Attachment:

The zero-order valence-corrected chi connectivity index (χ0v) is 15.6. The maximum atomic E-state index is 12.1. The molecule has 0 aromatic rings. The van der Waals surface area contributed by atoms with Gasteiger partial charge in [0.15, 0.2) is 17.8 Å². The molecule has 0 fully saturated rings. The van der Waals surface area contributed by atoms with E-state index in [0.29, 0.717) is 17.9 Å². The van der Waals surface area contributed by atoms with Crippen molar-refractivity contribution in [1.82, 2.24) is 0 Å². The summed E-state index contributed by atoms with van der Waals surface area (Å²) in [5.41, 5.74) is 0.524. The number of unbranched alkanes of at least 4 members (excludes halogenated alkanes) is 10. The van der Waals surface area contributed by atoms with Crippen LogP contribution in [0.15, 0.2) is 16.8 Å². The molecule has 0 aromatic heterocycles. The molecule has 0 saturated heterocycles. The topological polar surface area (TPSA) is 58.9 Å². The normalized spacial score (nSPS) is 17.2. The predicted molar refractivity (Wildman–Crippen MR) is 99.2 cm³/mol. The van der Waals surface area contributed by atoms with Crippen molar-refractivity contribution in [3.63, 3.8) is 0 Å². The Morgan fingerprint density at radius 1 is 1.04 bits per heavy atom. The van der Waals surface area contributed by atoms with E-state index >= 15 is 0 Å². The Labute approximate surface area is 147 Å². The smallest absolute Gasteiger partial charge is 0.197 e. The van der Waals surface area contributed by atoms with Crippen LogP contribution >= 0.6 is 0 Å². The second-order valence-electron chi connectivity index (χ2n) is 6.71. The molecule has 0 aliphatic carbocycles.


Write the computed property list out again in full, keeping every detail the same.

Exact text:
The zero-order valence-corrected chi connectivity index (χ0v) is 15.6. The maximum atomic E-state index is 12.1. The molecule has 0 aromatic rings. The van der Waals surface area contributed by atoms with Gasteiger partial charge in [0.15, 0.2) is 17.8 Å². The molecule has 0 fully saturated rings. The van der Waals surface area contributed by atoms with E-state index in [0.29, 0.717) is 17.9 Å². The van der Waals surface area contributed by atoms with Crippen molar-refractivity contribution in [1.82, 2.24) is 0 Å². The summed E-state index contributed by atoms with van der Waals surface area (Å²) in [5.41, 5.74) is 0.524. The number of unbranched alkanes of at least 4 members (excludes halogenated alkanes) is 10. The van der Waals surface area contributed by atoms with Crippen LogP contribution in [0.15, 0.2) is 16.8 Å². The molecule has 0 aromatic heterocycles. The molecule has 0 saturated heterocycles. The topological polar surface area (TPSA) is 58.9 Å². The normalized spacial score (nSPS) is 17.2. The predicted molar refractivity (Wildman–Crippen MR) is 99.2 cm³/mol. The van der Waals surface area contributed by atoms with Crippen molar-refractivity contribution in [3.63, 3.8) is 0 Å². The Morgan fingerprint density at radius 1 is 1.04 bits per heavy atom. The van der Waals surface area contributed by atoms with E-state index >= 15 is 0 Å². The Labute approximate surface area is 147 Å². The smallest absolute Gasteiger partial charge is 0.197 e. The van der Waals surface area contributed by atoms with Crippen LogP contribution >= 0.6 is 0 Å². The second-order valence-electron chi connectivity index (χ2n) is 6.71. The molecule has 0 aliphatic carbocycles.